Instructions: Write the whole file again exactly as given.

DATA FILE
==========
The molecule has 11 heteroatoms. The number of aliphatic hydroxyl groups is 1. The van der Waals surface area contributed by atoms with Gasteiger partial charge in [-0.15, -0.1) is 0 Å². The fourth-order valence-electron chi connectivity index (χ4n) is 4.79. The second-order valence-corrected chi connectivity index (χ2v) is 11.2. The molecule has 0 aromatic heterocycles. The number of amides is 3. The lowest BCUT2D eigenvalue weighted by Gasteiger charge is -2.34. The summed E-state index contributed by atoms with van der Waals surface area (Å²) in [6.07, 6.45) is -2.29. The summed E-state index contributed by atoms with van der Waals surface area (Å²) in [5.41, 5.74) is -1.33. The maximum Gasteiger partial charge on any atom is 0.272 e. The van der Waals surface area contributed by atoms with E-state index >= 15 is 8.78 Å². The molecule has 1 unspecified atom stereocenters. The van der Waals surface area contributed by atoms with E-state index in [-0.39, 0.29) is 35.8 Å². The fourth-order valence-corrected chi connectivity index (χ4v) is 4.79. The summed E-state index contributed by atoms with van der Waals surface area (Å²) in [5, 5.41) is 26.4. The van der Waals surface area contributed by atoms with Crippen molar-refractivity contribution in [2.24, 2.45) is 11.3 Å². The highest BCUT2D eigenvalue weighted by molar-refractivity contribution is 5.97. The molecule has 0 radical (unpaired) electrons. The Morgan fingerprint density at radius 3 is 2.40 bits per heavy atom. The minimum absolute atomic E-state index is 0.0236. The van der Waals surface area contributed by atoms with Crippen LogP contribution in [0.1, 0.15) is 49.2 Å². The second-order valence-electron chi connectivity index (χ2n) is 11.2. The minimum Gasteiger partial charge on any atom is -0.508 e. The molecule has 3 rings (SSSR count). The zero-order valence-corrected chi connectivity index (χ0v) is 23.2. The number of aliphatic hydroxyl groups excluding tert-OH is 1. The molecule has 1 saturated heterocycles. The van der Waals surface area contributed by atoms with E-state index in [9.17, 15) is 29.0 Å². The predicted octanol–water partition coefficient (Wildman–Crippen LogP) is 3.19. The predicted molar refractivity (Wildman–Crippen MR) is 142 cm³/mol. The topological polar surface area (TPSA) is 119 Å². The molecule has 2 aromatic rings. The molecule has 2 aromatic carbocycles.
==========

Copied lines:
The molecule has 11 heteroatoms. The number of aliphatic hydroxyl groups is 1. The van der Waals surface area contributed by atoms with Gasteiger partial charge in [-0.15, -0.1) is 0 Å². The fourth-order valence-electron chi connectivity index (χ4n) is 4.79. The second-order valence-corrected chi connectivity index (χ2v) is 11.2. The molecule has 0 aromatic heterocycles. The number of amides is 3. The lowest BCUT2D eigenvalue weighted by Gasteiger charge is -2.34. The summed E-state index contributed by atoms with van der Waals surface area (Å²) in [6.07, 6.45) is -2.29. The summed E-state index contributed by atoms with van der Waals surface area (Å²) in [5.41, 5.74) is -1.33. The maximum Gasteiger partial charge on any atom is 0.272 e. The van der Waals surface area contributed by atoms with E-state index >= 15 is 8.78 Å². The molecule has 1 unspecified atom stereocenters. The van der Waals surface area contributed by atoms with E-state index in [-0.39, 0.29) is 35.8 Å². The fourth-order valence-corrected chi connectivity index (χ4v) is 4.79. The summed E-state index contributed by atoms with van der Waals surface area (Å²) in [5, 5.41) is 26.4. The van der Waals surface area contributed by atoms with Crippen molar-refractivity contribution in [2.24, 2.45) is 11.3 Å². The highest BCUT2D eigenvalue weighted by molar-refractivity contribution is 5.97. The molecule has 0 radical (unpaired) electrons. The Morgan fingerprint density at radius 3 is 2.40 bits per heavy atom. The minimum absolute atomic E-state index is 0.0236. The van der Waals surface area contributed by atoms with Crippen LogP contribution in [0.1, 0.15) is 49.2 Å². The second-order valence-electron chi connectivity index (χ2n) is 11.2. The minimum Gasteiger partial charge on any atom is -0.508 e. The molecule has 3 rings (SSSR count). The zero-order valence-corrected chi connectivity index (χ0v) is 23.2. The number of aliphatic hydroxyl groups excluding tert-OH is 1. The molecule has 1 saturated heterocycles. The van der Waals surface area contributed by atoms with E-state index in [9.17, 15) is 29.0 Å². The predicted octanol–water partition coefficient (Wildman–Crippen LogP) is 3.19. The predicted molar refractivity (Wildman–Crippen MR) is 142 cm³/mol. The topological polar surface area (TPSA) is 119 Å². The molecule has 2 aromatic rings. The molecule has 2 aromatic carbocycles.